Getting rid of a dog isn’t inherently cruel so long as they are given to a good home. Some dogs will have a more difficult time with the rehoming process than others, and may suffer from depression, anxiety, trauma, or behavioral problems.
The topic of rehoming a dog is hotly debated, especially among animal rescue advocates. One side thinks that you shouldn’t get a dog unless you are in it for the long-haul and that getting rid of a dog is cruel.
The other side thinks that shaming people for having to give up a dog is the true cruelty and that rehoming should be encouraged instead.
Personally, I fall somewhere in the middle of this argument. Giving up a dog is a difficult decision for most people, and oftentimes there is no other choice.
However, we can’t ignore the real consequences that rehoming has on dogs. Dogs who are rehomed, especially as adults, are prone to depression and anxiety. The rehoming process is typically very stressful and sometimes even traumatic for them.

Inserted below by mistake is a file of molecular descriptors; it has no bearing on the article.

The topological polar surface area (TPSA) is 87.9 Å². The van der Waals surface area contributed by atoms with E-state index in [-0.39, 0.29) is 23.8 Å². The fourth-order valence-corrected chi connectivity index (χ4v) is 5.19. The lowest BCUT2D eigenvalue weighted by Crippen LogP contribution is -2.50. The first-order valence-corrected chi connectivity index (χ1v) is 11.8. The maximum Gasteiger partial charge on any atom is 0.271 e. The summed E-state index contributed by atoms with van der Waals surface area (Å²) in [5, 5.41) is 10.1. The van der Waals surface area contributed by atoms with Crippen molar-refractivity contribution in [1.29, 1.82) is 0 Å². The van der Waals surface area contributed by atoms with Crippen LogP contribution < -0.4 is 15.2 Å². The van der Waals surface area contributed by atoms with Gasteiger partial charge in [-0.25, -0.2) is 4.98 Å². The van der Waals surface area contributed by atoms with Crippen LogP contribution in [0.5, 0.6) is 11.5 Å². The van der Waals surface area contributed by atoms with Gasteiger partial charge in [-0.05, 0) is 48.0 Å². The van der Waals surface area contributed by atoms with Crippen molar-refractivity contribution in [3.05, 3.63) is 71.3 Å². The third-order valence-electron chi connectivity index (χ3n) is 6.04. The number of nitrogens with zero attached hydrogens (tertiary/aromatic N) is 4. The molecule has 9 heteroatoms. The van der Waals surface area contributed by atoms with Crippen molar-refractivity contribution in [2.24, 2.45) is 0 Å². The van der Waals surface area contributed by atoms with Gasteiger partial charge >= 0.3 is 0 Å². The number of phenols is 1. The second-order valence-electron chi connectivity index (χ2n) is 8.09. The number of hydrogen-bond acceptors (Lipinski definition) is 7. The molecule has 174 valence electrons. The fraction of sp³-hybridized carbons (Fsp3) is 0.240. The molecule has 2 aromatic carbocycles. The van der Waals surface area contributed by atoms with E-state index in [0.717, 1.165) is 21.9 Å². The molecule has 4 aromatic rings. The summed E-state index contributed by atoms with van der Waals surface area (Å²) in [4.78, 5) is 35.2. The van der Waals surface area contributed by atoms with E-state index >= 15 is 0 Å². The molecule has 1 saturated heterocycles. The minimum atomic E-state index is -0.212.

In this article, I’ll discuss whether or not rehoming a dog is cruel, alternatives to getting rid of your dog, and how to rehome your dog in the best way possible.
There are Two Sides to the Debate
As with any debate, there are two very different sides. In this case it seems that one doesn’t take into account the human’s feelings, while the other doesn’t think about the dog’s feelings.
Many people will shame owners who have to give up their furry friend, no matter the reason. You see this often on social media when a shelter or rescue is trying to rehome a pup who was given to them.
People will talk in the comments section about how cruel the previous owner was without knowing or caring about the full story.